Chin We – “From my colleagues, it is very difficult to get into photography through the art world. There is a lack of diversity for people who look like me. If more people of colour are seen to be doing these kinds of stories, things will change. For example, the New York Times commissioned a white photographer to go to Africa to feature a story. They need to commission local photographers , because the story would look different from how a white photographer would capture it. African Journalist database has over 400 photographers living in the continent, but the New York Times prefer to fly a white photographer to Africa. The problem also is that the gate keepers are white and male and if they are not willing to hire black photographers, it’s not going to work.” – Follow her on Instagram @chinw_e

Women Photograph has collected data on photographs published and how many of those are by women photographs. Here is a glimpse of data collected from this year alone from US-based publications only.

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I know there is still a lot to be done to make the industry more accepting of women and photographers from minority groups. At least conversations are being had and changes are happening, albeit slowly.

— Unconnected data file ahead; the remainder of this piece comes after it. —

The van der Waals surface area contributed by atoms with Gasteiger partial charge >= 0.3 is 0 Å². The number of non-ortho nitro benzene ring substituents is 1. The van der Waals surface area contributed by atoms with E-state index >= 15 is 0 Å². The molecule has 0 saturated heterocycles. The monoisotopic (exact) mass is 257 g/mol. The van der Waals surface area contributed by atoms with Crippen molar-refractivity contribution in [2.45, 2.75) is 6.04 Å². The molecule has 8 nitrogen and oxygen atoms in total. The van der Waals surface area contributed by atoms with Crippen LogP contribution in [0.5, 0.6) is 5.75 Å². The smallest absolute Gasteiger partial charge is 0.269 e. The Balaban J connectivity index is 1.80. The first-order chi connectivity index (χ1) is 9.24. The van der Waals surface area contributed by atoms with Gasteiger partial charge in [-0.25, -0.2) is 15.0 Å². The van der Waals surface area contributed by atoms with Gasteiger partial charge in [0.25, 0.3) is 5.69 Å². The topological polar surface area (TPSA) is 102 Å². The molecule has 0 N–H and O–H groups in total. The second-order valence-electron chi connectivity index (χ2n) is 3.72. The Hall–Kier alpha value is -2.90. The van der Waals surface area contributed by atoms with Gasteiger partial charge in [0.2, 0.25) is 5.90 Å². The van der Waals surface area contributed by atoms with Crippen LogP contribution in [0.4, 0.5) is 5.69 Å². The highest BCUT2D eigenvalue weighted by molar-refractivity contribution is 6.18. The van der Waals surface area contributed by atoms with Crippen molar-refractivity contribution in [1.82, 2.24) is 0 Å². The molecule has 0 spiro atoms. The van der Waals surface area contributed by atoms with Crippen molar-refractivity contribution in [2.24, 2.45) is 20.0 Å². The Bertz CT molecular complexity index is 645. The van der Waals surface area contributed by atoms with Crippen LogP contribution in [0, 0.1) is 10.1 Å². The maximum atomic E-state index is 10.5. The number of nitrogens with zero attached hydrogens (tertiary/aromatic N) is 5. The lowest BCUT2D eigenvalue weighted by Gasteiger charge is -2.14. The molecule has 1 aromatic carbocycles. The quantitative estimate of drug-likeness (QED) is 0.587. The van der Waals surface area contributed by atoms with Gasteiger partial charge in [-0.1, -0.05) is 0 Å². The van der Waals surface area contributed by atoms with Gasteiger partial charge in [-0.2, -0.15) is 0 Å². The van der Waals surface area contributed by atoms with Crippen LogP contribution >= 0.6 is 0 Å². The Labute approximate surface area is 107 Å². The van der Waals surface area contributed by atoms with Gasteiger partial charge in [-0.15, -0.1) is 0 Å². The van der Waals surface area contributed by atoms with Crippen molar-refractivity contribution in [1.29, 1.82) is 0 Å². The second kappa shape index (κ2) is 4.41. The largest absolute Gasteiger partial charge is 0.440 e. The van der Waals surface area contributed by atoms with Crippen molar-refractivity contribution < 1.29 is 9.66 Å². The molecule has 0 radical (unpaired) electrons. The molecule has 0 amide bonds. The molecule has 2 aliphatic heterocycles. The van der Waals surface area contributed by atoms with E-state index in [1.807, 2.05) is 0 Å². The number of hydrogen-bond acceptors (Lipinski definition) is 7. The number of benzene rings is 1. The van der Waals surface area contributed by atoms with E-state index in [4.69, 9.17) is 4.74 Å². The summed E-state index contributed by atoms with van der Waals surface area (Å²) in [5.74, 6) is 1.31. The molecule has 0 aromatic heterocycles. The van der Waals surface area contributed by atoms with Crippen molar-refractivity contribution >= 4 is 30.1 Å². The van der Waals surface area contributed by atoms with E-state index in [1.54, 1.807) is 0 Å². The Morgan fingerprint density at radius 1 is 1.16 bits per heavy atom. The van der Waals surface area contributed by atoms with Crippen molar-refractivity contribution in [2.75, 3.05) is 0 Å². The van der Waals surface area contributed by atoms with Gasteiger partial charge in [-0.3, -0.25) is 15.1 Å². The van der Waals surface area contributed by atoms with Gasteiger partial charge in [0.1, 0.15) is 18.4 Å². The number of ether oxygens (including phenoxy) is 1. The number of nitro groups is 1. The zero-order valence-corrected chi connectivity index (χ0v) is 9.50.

In the meantime, I will leave you with this observation by a female photographer who took part in the research by the University of Stirling in the UK and the World Press Photo Foundation.

“I think that how photojournalists are employed in today’s era of rapidly rising living costs — almost exclusively as private contractors — without any parental leave, health or pension benefits, dramatically influences the people who are able to choose to work in the field over the long term. I look around our industry and it’s true, I see a lot of men, but mostly what I see is people with no kids. I feel like the gender makeup is more equal among photographers in their 20’s but it becomes much less balanced among photojournalists in their 30’s and beyond, with men making up the majority. These men though, who make up the majority of older photojournalists, at least the ones I know, are for the most part, childless, or they have a partner who is the primary parent, or stays at home full time. If I look at my female colleagues, many of them are in the same position.”